How can a narcissist just move on to someone else like it’s no big deal?
The answer, from the mouth of a narcissist/sociopath:I think sociopaths do a good job of living in the now. They can focus on the task at hand without being influenced by feelings or events from the past, other lessons learned, and they don’t become so anxious about the future. When they do get anxious it’s more like a response to present situations, just like animals do.
Do narcissists know or understand right from wrong?
The answer, from the mouth of a narcissist/sociopath: Not being guided by a ‘moral compass’ means that judgments of good vs. bad and rights vs. wrong are determined using a different mechanism. Psychopaths (narcissists and sociopaths) know the difference between right and wrong because they understand cause and effect. While such a simplistic method of decision-making leaves plenty of room for error, it also explains why they are sometimes unaware of the trouble they cause or outright do not care. If they choose to do what social norms and laws determine to be “good” and someone is unintentionally hurt in the process who assumes the burden of guilt? Their intention was good, indicating morality in that they chose to follow socially acceptable rules, but the behavior violated another person’s moral code and no remorse is being expressed on cue. It is in this space that the mask of sanity begins to slip and people are often shockingly aware that this person possesses very little real emotion. The psychopath/narcissist, however, feels no guilt or empathy by default and can’t understand why the other person is so upset. There is no “guilty conscience” giving them a clue and they are displaying the symptom of being “indifferent to social norms” while most likely presenting as ‘cold-hearted.’ Why should a psychopath fake emotion just to appease the other person? His behavior is within the framework of the laws but his emotion is not fueling the behavior. They do not see a need for emotion to be involved so pervasively in life and regular people cannot fathom how it is possible to function without emotional connections to other people. Psychopaths seem to intellectually understand that losing a close friend brings about pain which leads to crying as a way to release overwhelming emotion in normal people. But to cry because your feelings were hurt is a foreign concept. Therefore, the psychopath sees no logical reason for either party to display emotion in this situation; rather, his good intentions and avoidance of malice are enough to justify his action. Just because it did not go according to plan does not make him responsible for the other person’s feelings. Furthermore, the slighted person doesn’t deserve an apology because it is they who are handicapped by irrational emotions.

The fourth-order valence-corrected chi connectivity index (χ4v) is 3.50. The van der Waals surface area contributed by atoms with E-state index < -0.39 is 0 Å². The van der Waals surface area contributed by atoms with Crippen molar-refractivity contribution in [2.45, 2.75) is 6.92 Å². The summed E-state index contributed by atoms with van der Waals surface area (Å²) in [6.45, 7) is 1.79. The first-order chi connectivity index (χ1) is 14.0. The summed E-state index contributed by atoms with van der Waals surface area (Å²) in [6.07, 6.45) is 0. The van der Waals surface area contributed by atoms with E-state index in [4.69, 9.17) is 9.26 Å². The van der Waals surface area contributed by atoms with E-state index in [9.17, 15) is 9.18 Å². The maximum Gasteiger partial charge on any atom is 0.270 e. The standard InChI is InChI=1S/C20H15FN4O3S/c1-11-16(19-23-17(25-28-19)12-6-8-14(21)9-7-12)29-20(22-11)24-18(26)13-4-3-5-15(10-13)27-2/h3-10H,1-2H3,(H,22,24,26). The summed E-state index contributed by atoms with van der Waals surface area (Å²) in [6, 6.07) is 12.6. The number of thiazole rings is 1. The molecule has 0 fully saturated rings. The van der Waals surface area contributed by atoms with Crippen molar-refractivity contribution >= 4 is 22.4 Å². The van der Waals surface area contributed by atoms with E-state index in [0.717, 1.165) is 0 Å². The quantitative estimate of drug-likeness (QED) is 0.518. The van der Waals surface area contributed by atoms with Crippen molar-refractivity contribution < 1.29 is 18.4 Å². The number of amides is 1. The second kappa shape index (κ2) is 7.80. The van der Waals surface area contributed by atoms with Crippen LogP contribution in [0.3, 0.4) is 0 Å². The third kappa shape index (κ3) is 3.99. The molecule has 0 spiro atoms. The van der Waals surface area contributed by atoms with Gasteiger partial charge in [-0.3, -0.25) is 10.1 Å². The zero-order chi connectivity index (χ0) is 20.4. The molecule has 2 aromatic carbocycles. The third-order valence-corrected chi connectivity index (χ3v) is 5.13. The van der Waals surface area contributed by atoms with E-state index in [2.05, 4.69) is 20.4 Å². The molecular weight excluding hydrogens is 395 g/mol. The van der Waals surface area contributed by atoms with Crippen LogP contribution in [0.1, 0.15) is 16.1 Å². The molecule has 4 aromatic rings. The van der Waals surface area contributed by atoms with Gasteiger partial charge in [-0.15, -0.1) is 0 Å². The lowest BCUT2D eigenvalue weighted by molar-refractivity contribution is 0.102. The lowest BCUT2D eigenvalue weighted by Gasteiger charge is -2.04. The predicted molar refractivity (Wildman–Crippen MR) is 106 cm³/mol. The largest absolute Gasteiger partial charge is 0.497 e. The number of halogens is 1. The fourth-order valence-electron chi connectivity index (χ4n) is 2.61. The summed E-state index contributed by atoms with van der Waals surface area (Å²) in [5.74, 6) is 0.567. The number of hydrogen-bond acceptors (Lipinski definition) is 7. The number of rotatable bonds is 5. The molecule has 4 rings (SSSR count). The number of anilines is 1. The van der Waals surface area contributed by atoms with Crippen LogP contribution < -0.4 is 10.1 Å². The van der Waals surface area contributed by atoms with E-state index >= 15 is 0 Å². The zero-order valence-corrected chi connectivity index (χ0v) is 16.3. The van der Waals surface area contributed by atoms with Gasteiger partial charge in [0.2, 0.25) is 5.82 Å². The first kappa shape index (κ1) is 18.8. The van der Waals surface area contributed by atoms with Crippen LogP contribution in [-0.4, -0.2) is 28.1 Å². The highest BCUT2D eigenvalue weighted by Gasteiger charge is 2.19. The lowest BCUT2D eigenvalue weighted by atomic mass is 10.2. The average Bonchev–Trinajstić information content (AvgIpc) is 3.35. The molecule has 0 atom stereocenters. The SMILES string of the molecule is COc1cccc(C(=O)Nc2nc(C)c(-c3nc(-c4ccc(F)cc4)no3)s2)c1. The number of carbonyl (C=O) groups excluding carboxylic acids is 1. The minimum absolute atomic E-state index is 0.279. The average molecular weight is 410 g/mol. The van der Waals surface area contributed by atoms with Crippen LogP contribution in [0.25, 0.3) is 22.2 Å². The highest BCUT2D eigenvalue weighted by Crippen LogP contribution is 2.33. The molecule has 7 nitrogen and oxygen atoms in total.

So, if you’ve been wondering how a narcissist really feels and hoping that a truthful answer might warrant some sympathy on your part, this article series should put an end to that once and for all, wouldn’t you say?